German carmaker Volkswagen’s US unit issued a false news release on Tuesday claiming it would rename its US operations as “Voltswagen of America” in a marketing stunt designed to call attention to its electric vehicle efforts, the company said on Tuesday. 

VW came under criticism on social media for its misleading news release, some commenters recalling the company’s diesel emissions scandal and years of misleading customers and regulators.

“Volkswagen of America will not be changing its name to Voltswagen. The renaming was designed to be an announcement in the spirit of April Fool’s Day, highlighting the launch of the all-electric ID.4 SUV and signalling our commitment to bringing electric mobility to all,” a VW US spokesperson said in a statement.

The news release, posted on its website and accompanied by tweets, was reported by Reuters and other outlets globally and included a detailed description of its purported rebranding efforts and new logos. The company pulled it late on Tuesday.

A Volkswagen spokesperson in Germany called the rebranding a “nice idea” with a focus on marketing. Volkswagen Group of America CEO Scott Keogh did not respond to messages.

At least one analyst wrote a research note praising the name change. VW’s preferred shares closed 4.7% higher. Ordinary shares closed up 10.3%.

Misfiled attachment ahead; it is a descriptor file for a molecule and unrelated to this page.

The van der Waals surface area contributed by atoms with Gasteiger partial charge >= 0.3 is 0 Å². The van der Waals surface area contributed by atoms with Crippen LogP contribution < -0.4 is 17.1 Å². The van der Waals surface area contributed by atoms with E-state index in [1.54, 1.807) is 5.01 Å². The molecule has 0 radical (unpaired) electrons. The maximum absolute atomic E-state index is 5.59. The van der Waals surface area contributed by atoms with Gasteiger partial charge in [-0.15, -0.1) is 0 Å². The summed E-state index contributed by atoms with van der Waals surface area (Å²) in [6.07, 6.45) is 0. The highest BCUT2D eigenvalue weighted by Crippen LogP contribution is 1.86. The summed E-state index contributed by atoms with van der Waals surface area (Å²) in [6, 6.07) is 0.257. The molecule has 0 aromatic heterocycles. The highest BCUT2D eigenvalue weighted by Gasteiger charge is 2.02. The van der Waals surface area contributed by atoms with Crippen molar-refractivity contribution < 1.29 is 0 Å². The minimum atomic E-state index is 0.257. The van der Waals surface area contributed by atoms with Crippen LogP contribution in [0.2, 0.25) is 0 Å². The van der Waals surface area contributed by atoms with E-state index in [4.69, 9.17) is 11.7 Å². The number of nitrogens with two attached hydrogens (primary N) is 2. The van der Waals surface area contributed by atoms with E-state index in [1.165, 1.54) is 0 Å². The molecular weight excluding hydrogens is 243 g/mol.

The world’s second-largest carmaker expects to double electric vehicle (EV) deliveries and boost profits for its core brand in 2021 after stepping up its switch to fully electric vehicles.

Some VW officials have expressed frustration that its significant US EV efforts have not drawn as much attention as Tesla or General Motors.

The Volkswagen brand aims to invest €16bn in electrification and digitalisation by 2025. It has committed to sell 1-million EVs worldwide by 2025.

Volkswagen in 2015 admitted to using illegal software to rig diesel engine tests in the US, sparking Germany’s biggest corporate crisis and costing the carmaker more than €32bn in fines, refits and legal costs.

In 2017, VW pleaded guilty to fraud, obstruction of justice and making false statements as part of a $4.3bn settlement reached with the US justice department over the automaker's diesel emissions scandal.


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